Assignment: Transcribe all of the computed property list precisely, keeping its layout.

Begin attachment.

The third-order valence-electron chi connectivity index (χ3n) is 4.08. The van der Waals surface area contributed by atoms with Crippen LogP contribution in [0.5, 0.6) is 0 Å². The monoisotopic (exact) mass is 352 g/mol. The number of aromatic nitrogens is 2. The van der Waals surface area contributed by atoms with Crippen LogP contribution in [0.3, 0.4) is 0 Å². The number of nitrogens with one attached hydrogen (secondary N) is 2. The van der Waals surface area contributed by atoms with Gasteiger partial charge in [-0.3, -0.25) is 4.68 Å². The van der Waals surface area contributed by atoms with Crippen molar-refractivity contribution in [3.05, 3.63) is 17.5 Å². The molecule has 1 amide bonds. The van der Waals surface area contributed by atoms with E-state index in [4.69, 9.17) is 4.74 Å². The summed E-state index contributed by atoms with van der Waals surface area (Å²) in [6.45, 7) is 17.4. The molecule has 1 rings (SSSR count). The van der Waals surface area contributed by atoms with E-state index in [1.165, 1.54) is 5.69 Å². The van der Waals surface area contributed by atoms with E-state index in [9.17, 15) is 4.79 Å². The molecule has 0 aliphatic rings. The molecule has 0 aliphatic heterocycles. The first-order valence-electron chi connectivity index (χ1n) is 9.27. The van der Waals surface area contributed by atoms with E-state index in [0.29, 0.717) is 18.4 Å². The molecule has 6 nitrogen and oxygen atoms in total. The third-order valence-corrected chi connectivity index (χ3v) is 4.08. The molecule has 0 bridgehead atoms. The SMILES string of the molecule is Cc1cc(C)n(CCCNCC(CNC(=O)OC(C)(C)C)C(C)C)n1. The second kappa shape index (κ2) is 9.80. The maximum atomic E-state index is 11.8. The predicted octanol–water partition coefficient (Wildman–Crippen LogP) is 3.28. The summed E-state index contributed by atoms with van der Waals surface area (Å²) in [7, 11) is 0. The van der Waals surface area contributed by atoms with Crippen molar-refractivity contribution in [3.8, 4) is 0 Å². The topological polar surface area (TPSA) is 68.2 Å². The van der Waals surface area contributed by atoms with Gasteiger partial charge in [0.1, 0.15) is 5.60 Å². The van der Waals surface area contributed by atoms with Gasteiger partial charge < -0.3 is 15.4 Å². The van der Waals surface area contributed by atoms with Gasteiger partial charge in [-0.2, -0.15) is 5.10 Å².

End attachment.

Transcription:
The third-order valence-electron chi connectivity index (χ3n) is 4.08. The van der Waals surface area contributed by atoms with Crippen LogP contribution in [0.5, 0.6) is 0 Å². The monoisotopic (exact) mass is 352 g/mol. The number of aromatic nitrogens is 2. The van der Waals surface area contributed by atoms with Crippen LogP contribution in [0.3, 0.4) is 0 Å². The number of nitrogens with one attached hydrogen (secondary N) is 2. The van der Waals surface area contributed by atoms with Gasteiger partial charge in [-0.3, -0.25) is 4.68 Å². The van der Waals surface area contributed by atoms with Crippen molar-refractivity contribution in [3.05, 3.63) is 17.5 Å². The molecule has 1 amide bonds. The van der Waals surface area contributed by atoms with E-state index in [4.69, 9.17) is 4.74 Å². The summed E-state index contributed by atoms with van der Waals surface area (Å²) in [6.45, 7) is 17.4. The molecule has 1 rings (SSSR count). The van der Waals surface area contributed by atoms with E-state index in [1.165, 1.54) is 5.69 Å². The van der Waals surface area contributed by atoms with E-state index in [9.17, 15) is 4.79 Å². The molecule has 0 aliphatic rings. The molecule has 0 aliphatic heterocycles. The first-order valence-electron chi connectivity index (χ1n) is 9.27. The van der Waals surface area contributed by atoms with E-state index in [0.29, 0.717) is 18.4 Å². The molecule has 6 nitrogen and oxygen atoms in total. The third-order valence-corrected chi connectivity index (χ3v) is 4.08. The molecule has 0 bridgehead atoms. The SMILES string of the molecule is Cc1cc(C)n(CCCNCC(CNC(=O)OC(C)(C)C)C(C)C)n1. The second kappa shape index (κ2) is 9.80. The maximum atomic E-state index is 11.8. The predicted octanol–water partition coefficient (Wildman–Crippen LogP) is 3.28. The summed E-state index contributed by atoms with van der Waals surface area (Å²) in [7, 11) is 0. The van der Waals surface area contributed by atoms with Crippen molar-refractivity contribution in [3.8, 4) is 0 Å². The topological polar surface area (TPSA) is 68.2 Å². The van der Waals surface area contributed by atoms with Gasteiger partial charge in [0.1, 0.15) is 5.60 Å². The van der Waals surface area contributed by atoms with Gasteiger partial charge < -0.3 is 15.4 Å². The van der Waals surface area contributed by atoms with Gasteiger partial charge in [-0.2, -0.15) is 5.10 Å².